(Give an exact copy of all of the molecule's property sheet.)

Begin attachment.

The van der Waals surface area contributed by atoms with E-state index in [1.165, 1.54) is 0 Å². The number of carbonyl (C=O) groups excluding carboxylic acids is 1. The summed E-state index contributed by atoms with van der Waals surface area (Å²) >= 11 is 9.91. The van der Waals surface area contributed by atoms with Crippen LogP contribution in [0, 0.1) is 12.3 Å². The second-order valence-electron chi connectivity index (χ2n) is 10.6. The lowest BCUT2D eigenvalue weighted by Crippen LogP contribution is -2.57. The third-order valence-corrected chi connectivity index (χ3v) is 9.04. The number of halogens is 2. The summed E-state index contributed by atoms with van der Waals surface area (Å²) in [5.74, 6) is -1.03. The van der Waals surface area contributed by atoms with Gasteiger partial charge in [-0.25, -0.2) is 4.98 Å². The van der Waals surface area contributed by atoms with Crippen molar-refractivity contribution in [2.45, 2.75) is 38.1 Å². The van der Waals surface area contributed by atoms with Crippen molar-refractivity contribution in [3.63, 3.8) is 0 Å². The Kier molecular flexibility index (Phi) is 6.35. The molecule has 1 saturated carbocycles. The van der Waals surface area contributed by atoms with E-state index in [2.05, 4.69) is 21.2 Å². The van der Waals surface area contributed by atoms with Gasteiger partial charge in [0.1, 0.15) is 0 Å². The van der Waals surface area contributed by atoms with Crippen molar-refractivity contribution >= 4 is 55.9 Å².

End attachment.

The van der Waals surface area contributed by atoms with E-state index in [1.165, 1.54) is 0 Å². The number of carbonyl (C=O) groups excluding carboxylic acids is 1. The summed E-state index contributed by atoms with van der Waals surface area (Å²) >= 11 is 9.91. The van der Waals surface area contributed by atoms with Crippen LogP contribution in [0, 0.1) is 12.3 Å². The second-order valence-electron chi connectivity index (χ2n) is 10.6. The lowest BCUT2D eigenvalue weighted by Crippen LogP contribution is -2.57. The third-order valence-corrected chi connectivity index (χ3v) is 9.04. The number of halogens is 2. The summed E-state index contributed by atoms with van der Waals surface area (Å²) in [5.74, 6) is -1.03. The van der Waals surface area contributed by atoms with Gasteiger partial charge in [-0.25, -0.2) is 4.98 Å². The van der Waals surface area contributed by atoms with Crippen molar-refractivity contribution in [2.45, 2.75) is 38.1 Å². The van der Waals surface area contributed by atoms with Crippen molar-refractivity contribution in [3.63, 3.8) is 0 Å². The Kier molecular flexibility index (Phi) is 6.35. The molecule has 1 saturated carbocycles. The van der Waals surface area contributed by atoms with E-state index in [2.05, 4.69) is 21.2 Å². The van der Waals surface area contributed by atoms with Gasteiger partial charge in [0.1, 0.15) is 0 Å². The van der Waals surface area contributed by atoms with Crippen molar-refractivity contribution >= 4 is 55.9 Å².